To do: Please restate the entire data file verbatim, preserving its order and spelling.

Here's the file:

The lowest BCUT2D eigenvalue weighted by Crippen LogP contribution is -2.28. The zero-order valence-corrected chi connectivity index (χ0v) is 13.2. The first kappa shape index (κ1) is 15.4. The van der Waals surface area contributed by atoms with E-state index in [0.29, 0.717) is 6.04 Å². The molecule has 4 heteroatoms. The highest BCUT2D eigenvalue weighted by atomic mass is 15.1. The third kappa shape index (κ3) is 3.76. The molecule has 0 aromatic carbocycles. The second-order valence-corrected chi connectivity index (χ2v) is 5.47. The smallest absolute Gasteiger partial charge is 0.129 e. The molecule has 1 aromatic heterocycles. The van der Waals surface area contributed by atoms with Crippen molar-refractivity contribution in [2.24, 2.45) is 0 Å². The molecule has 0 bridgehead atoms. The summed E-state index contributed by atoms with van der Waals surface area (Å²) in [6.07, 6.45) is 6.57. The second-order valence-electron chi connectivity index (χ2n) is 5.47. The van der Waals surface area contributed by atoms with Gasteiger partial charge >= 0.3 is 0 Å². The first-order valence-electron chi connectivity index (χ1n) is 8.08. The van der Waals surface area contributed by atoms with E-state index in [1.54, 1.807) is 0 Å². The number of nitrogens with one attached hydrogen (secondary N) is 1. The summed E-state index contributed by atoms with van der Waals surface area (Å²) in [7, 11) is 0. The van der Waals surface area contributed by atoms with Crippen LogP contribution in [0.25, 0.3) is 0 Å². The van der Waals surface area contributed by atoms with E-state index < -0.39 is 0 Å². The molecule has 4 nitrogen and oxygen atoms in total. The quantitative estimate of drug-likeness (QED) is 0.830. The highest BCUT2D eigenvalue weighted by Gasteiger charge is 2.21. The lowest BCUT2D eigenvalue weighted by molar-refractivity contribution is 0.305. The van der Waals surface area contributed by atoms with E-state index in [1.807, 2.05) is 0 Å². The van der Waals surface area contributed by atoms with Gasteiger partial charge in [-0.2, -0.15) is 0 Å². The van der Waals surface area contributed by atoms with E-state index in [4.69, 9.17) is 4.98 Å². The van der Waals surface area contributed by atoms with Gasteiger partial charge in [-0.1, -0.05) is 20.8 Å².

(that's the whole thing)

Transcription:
The lowest BCUT2D eigenvalue weighted by Crippen LogP contribution is -2.28. The zero-order valence-corrected chi connectivity index (χ0v) is 13.2. The first kappa shape index (κ1) is 15.4. The van der Waals surface area contributed by atoms with E-state index in [0.29, 0.717) is 6.04 Å². The molecule has 4 heteroatoms. The highest BCUT2D eigenvalue weighted by atomic mass is 15.1. The third kappa shape index (κ3) is 3.76. The molecule has 0 aromatic carbocycles. The second-order valence-corrected chi connectivity index (χ2v) is 5.47. The smallest absolute Gasteiger partial charge is 0.129 e. The molecule has 1 aromatic heterocycles. The van der Waals surface area contributed by atoms with Crippen molar-refractivity contribution in [2.24, 2.45) is 0 Å². The molecule has 0 bridgehead atoms. The summed E-state index contributed by atoms with van der Waals surface area (Å²) in [6.07, 6.45) is 6.57. The second-order valence-electron chi connectivity index (χ2n) is 5.47. The van der Waals surface area contributed by atoms with Gasteiger partial charge >= 0.3 is 0 Å². The first-order valence-electron chi connectivity index (χ1n) is 8.08. The van der Waals surface area contributed by atoms with E-state index in [1.54, 1.807) is 0 Å². The number of nitrogens with one attached hydrogen (secondary N) is 1. The summed E-state index contributed by atoms with van der Waals surface area (Å²) in [7, 11) is 0. The van der Waals surface area contributed by atoms with Crippen LogP contribution in [0.25, 0.3) is 0 Å². The van der Waals surface area contributed by atoms with E-state index < -0.39 is 0 Å². The molecule has 4 nitrogen and oxygen atoms in total. The quantitative estimate of drug-likeness (QED) is 0.830. The highest BCUT2D eigenvalue weighted by Gasteiger charge is 2.21. The lowest BCUT2D eigenvalue weighted by molar-refractivity contribution is 0.305. The van der Waals surface area contributed by atoms with E-state index in [1.807, 2.05) is 0 Å². The van der Waals surface area contributed by atoms with Gasteiger partial charge in [-0.2, -0.15) is 0 Å². The van der Waals surface area contributed by atoms with E-state index in [4.69, 9.17) is 4.98 Å². The van der Waals surface area contributed by atoms with Gasteiger partial charge in [-0.1, -0.05) is 20.8 Å².